The unconscious brain decides the ‘now’
Virginie van Wassenhove from the Gif-sur-Ivette Cognitive Neuroimaging Unit (France) has dedicated herself to investigating why this happens. To do this, he exposed a group of volunteers to a series of flashes and beeps once a second, but separated by 200 milliseconds. At the same time, he did a scanner to record what their brain activity was at that time. He found two brain waves, one in the visual cortex and one in the auditory, with a frequency of 1 Hz (that is, once per second). At first the two waves were out of phase, which made the volunteers perceive the flashes and sounds as out of sync. But they began to say that they perceived them as simultaneous just as the auditory and visual brainwaves were synchronizing, implying that there is an active mechanism in the brain that tells us how to deal with time in the outside world , although we don’t know what it is. . But the most interesting thing about this work is that it has another deeper implication: it is the unconscious brain that decides what the ‘now’ is and its duration is 2 to 3 seconds.
This was demonstrated in 2014 by David Melcher from the University of Trento (Italy). What he did was prepare a very particular film; at certain times some scenes of it had been cut into smaller pieces : in some cases the scene was cut into pieces that lasted a few milliseconds, in others they lasted up to several seconds. Melcher found that they followed the plot of the film as if nothing had happened if the duration of those small cuts was not more than 2.5 seconds ; if they exceeded that duration, the volunteers noticed that something strange was happening. For Melcher, this is similar to when we read a letter where we have deleted or changed some letters for each word: despite this, we are able to read it because our brain is capable of filling in the absences. Of course, it fails when, for example, we systematically modify the first and last letter of each word. For Melcher, this window of 2 to 3 seconds that we have to perceive the now is the consequence of some kind of unknown mechanism that solves the problem that our brain always handles outdated information. Because, whether we like it or not, our perception of the world is placed in the past .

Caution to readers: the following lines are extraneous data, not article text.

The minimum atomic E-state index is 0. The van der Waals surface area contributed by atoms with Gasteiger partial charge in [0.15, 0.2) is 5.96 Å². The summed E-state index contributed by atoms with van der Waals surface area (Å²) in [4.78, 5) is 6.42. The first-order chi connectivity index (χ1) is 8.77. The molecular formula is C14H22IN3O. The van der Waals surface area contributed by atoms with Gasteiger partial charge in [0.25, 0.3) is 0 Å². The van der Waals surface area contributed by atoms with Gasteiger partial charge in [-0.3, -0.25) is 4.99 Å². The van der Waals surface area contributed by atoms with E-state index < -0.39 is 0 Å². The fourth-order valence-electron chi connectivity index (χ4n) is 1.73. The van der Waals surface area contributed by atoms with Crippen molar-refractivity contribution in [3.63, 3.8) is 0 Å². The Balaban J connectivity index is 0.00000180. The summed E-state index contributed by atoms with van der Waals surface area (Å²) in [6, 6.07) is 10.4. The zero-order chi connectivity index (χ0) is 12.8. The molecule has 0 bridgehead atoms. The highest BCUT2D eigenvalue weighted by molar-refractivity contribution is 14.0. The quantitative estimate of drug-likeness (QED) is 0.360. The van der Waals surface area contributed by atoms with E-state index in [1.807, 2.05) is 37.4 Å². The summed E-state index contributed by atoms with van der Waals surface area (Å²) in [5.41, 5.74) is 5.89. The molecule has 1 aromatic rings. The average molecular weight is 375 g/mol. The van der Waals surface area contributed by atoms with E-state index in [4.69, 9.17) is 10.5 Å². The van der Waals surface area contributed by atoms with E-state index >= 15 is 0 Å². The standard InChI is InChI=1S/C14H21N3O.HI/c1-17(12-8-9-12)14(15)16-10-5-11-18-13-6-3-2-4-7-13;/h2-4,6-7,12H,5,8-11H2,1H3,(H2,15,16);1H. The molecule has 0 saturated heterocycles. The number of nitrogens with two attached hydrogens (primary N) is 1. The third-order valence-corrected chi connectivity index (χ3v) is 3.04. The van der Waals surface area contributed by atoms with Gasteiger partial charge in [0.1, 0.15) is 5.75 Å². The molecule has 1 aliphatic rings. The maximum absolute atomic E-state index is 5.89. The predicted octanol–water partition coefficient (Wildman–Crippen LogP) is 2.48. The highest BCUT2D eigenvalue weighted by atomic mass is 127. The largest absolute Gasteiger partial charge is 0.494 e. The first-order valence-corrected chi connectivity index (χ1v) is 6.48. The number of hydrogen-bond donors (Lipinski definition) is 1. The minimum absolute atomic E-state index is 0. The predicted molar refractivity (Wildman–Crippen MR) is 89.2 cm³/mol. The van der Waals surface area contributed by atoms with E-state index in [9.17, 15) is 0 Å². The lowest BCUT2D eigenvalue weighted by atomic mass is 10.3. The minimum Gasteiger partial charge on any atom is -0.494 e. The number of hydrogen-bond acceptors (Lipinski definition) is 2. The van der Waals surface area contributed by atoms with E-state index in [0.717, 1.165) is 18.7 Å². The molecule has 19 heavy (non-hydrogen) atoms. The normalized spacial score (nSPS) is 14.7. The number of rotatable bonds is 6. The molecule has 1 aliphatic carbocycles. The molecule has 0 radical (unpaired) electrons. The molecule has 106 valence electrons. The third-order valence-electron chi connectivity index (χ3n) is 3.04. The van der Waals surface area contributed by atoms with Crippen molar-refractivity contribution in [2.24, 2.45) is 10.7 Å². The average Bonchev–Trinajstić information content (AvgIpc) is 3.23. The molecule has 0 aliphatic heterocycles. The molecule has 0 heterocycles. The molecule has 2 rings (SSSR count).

Similarly, as we age our perception of time speeds up . Confronting a group of people aged between 19 and 24 with another group between 60 and 80, it was found that if they were asked to estimate the duration of 3 minutes, the young people missed, on average, about 3 seconds while the older ones went to the 40 seconds. The why is something that eludes us.
Fairhall S.L., Albi, A. y Melcher, D. (2014). Temporal Integration Windows for Naturalistic Visual Sequences. PLOS One. 9(7):e102248.
Wittmann, M. (2016) Felt Time: The Psychology of How We Perceive Time, MIT Press